If you're a CIO, VP, director, manager or even a hands-on support professional who cares about the future, you can hear the seemingly contradictory voices in the news.
On the one hand: "You're empowered … You're transformative … It's the digital age and your products are our future."
On the other hand: "You've got to cut costs … How can you justify your operational overhead? … IT is too slow … We have other options, you know."
Based on ongoing data and research, IT leadership is more driven to be innovative than ever, but also more in need of justifying costs and showing value than ever. Combining the two is no mean feat, especially when individual technologies are put forward as the single tantalizing answer.
"It's all about microservices." Or at least, "It's all about cloud." Or maybe "It's all about mobile." Or else speed is held up as sacrosanct: "It's all about agile."
The truth is it's all about all of these things and a great deal more. The "anxious world of IT" is as much about cultural change as it is about new technologies. And that, of course, in a techno-centric mindset, doesn't tend to make things any better.
So where should IT leaders turn to bring the two together?
Culture + technology? One option is to spend a great deal of money on outside consultants, who often focus in a specialized area — e.g. process, or organization, but not both. And this can lead to a lot of circular spinning without real progress, especially since neither group is centered in technology adoption.
But maybe the answer doesn't lie altogether outside the IT organization.
Within IT, there may be a few surprising answers.
And believe it or not, based on many dialogs, hard data, and, admittedly some level of intuition, the "hub" within IT may sometimes be the IT service management (ITSM) team — either in itself, or as a key part of an overlay team brought together to combine operations, ITSM and development.
The irony here, is that the role of ITSM teams, is often seen as "mature" at best, "passé" at worst. And yet progressive ITSM is far more likely to be at the hub of IT transformation than relegated to being a delinquent spoke in going forward.
Here are a few reasons why:
First of all, note the phrase "progressive ITSM." I have written about progressive ITSM, or "Next-Generation ITSM" extensively for APMdigest, but the core attributes:
■ Integrated operations, including ideally integrated analytics and automation.
■ Support for DevOps with insight into service value, project management, costs and usage, as well as integrated support for change management.
■ A more dynamic approach to incident, problem and availability management.
■ Support for IT governance — including documenting operational efficiencies throughout IT.
■ Support for integrated IT asset management, including optimizing IT asset for cost and value. In the best of cases, this extends to public and private cloud resources.
■ Embracing mobile as both a resource to be managed and a resource to further ITSM and operations efficiencies.
Effective ITSM teams have a history of helping IT become more service-aware. That may sound old-fashioned to some of you, so let's parse it out. ITSM teams can help operations cut through siloed walls with common processes, practices, metrics and objectives. My favorite quote from 2016 was an interview with an ITSM deployment where the CIO described his organization's progress of going from "goat rodeo" to the equivalent of good and efficient. While this can't happen if it's done only within ITSM — it needs executive support, ITSM is well positioned to be the "hub" of best practices within and across IT.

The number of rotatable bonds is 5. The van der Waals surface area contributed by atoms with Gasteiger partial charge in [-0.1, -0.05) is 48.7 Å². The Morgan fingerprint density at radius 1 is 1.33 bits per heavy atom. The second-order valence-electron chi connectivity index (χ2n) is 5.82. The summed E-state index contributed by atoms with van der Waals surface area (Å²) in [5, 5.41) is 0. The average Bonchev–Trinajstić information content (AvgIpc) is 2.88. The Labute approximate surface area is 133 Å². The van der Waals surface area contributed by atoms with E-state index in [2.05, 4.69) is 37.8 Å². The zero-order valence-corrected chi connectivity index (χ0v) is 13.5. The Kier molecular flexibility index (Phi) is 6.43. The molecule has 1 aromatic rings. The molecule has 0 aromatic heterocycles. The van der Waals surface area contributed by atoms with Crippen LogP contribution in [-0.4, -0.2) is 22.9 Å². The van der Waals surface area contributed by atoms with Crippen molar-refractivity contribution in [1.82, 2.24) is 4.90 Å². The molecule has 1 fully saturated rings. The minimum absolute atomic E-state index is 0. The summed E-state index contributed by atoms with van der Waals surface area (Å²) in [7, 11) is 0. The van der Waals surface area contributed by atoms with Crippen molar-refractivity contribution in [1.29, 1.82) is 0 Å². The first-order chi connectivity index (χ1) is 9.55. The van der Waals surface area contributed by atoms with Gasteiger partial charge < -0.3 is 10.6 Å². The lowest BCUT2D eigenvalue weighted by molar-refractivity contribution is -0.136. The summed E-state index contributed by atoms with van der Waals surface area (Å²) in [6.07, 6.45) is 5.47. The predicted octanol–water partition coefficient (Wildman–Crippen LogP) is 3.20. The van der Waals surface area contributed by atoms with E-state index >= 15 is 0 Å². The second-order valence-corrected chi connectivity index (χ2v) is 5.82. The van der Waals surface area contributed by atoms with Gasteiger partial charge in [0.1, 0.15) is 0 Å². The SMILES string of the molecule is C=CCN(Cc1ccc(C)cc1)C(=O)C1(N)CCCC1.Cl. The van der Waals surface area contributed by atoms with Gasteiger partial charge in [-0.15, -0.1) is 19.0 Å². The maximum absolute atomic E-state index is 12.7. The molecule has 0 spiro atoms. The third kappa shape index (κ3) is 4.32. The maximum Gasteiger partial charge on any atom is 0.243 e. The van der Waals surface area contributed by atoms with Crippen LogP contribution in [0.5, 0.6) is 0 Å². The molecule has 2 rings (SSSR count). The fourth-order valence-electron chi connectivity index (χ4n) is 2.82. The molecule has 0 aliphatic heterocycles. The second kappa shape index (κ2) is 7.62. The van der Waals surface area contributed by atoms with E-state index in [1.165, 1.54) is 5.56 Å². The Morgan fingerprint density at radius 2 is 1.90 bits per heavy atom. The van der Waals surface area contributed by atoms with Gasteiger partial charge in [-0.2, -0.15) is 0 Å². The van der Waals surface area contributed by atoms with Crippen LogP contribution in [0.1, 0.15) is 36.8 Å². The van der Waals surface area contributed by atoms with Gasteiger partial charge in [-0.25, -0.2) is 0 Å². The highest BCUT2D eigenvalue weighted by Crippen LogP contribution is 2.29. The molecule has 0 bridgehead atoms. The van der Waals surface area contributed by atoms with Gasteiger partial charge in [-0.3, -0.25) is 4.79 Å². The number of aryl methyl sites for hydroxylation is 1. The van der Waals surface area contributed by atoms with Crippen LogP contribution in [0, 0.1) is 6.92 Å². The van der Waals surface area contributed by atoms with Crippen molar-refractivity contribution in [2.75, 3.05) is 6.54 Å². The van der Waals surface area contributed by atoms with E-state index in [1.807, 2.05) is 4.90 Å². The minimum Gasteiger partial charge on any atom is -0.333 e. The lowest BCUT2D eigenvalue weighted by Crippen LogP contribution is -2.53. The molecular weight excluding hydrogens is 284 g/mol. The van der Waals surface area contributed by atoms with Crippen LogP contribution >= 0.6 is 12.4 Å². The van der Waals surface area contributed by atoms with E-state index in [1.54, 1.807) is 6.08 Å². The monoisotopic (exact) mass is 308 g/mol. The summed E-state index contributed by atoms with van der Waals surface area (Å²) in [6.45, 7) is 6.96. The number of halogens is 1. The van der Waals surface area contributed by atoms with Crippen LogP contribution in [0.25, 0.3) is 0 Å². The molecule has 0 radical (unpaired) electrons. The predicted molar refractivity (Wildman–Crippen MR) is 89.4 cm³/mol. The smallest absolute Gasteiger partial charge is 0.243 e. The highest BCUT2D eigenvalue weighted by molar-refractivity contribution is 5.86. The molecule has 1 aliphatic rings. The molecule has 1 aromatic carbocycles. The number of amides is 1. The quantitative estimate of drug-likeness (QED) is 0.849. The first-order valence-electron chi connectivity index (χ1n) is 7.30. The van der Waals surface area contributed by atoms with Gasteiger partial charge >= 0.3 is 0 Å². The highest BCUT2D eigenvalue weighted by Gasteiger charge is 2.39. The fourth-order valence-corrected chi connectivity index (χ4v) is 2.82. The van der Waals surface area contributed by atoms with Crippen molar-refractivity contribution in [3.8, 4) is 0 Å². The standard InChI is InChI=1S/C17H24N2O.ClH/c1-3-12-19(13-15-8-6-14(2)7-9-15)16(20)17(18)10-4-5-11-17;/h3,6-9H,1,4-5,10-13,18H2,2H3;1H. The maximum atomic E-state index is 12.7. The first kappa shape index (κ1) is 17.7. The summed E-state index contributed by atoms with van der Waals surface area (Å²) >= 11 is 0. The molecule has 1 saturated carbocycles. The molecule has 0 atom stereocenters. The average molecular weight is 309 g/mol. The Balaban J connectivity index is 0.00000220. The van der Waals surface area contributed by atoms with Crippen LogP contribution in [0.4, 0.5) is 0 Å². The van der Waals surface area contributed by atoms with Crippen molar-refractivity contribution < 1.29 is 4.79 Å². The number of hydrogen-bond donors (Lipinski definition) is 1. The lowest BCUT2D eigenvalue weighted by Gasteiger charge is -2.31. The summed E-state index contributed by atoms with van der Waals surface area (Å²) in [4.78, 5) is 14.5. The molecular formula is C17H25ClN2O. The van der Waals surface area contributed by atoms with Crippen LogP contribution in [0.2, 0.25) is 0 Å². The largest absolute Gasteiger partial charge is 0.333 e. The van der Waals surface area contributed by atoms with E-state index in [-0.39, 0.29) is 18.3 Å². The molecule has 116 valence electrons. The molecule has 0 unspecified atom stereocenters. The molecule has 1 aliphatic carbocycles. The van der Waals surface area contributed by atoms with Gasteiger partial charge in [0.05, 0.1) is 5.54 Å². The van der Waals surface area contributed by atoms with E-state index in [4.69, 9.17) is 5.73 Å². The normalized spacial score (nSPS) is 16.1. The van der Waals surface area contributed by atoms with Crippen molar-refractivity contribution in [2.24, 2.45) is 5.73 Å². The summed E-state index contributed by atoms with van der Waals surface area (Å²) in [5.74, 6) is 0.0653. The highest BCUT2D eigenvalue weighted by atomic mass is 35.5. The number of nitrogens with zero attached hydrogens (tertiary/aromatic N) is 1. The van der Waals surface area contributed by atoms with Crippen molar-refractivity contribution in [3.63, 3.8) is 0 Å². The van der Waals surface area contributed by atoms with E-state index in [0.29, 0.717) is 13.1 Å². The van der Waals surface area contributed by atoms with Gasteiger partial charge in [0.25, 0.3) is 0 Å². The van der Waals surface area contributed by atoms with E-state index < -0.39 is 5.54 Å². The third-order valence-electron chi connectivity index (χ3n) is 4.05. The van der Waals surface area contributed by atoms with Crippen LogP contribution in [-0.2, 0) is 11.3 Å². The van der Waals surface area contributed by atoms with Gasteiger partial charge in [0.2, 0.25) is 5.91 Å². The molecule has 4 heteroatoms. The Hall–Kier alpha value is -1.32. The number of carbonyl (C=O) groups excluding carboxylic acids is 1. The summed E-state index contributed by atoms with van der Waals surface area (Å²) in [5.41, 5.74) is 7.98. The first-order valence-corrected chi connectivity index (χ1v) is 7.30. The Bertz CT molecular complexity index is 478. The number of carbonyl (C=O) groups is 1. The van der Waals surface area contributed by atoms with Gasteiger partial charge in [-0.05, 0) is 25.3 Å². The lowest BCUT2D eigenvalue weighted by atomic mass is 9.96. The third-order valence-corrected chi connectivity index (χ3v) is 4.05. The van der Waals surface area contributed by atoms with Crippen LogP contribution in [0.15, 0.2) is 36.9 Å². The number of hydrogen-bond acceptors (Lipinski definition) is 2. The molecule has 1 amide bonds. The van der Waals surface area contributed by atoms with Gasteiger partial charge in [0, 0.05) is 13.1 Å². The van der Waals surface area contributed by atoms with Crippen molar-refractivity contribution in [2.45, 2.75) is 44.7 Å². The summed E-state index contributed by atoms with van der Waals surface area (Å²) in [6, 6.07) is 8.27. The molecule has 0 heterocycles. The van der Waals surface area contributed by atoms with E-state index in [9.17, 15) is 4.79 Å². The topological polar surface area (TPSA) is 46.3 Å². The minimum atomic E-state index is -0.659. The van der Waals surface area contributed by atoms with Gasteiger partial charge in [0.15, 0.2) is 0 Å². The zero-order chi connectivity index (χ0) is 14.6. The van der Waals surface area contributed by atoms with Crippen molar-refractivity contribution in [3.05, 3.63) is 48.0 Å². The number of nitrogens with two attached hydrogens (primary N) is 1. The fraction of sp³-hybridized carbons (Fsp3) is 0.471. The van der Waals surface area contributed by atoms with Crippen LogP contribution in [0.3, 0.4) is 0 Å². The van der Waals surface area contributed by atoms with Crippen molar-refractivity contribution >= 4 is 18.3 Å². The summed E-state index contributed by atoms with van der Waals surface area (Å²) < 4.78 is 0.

In parallel, I'd like to highlight the focus on operational efficiencies, a requirement that screams out at me in virtually all my research — whether it's Optimizing IT for Financial Performance or User, Customer and Digital Experience: Where Service and Business Performance Come Together, (the two most recent projects from late 2016) just as examples. Based on data from both research projects, operational efficiency is among the most sought-after benefits, while at the same time being one of the most onerous challenges for IT executives and their organizations. And "next-generation ITSM" is well positioned to become a hub in coordinating and optimizing operational efficiencies, not only for the service desk, but for IT as a whole.
A system of integrations
Another attribute of the next-generation ITSM hub is that it is becoming a system of integrations. While ITSM in itself usually isn't a manager of managers, it can provide a core foundation for data exchange, process workflows and process automation, and communication (including social IT). As such ITSM can be an integral part of uniting the IT mosaic for consistency and efficiency, and a key contributor to IT-to-IT and IT-to-business communication on service status, costs, and relevance.
This is what I've seen based on the data and wide-ranging conversations I've had so far. But, like many analysts, I continue to seek validation with fresh data and fresh inquiry, with deeper dives into what's currently happening in all of these areas, as well as others, like the broader impacts of cloud, digital transformation, and growing pressures for integrated support for security and fraud detection. With this in mind, EMA is planning some new research for Q2: Next-Generation IT Service Management: How Real Is It Today, and Where Is It Going in the Future? When the data's in later in April, we should have current fresh perspectives on all of these trends and more.
In the meantime, I welcome your thoughts and comments. Click here to email me.
Dennis Drogseth is VP at Enterprise Management Associates (EMA).
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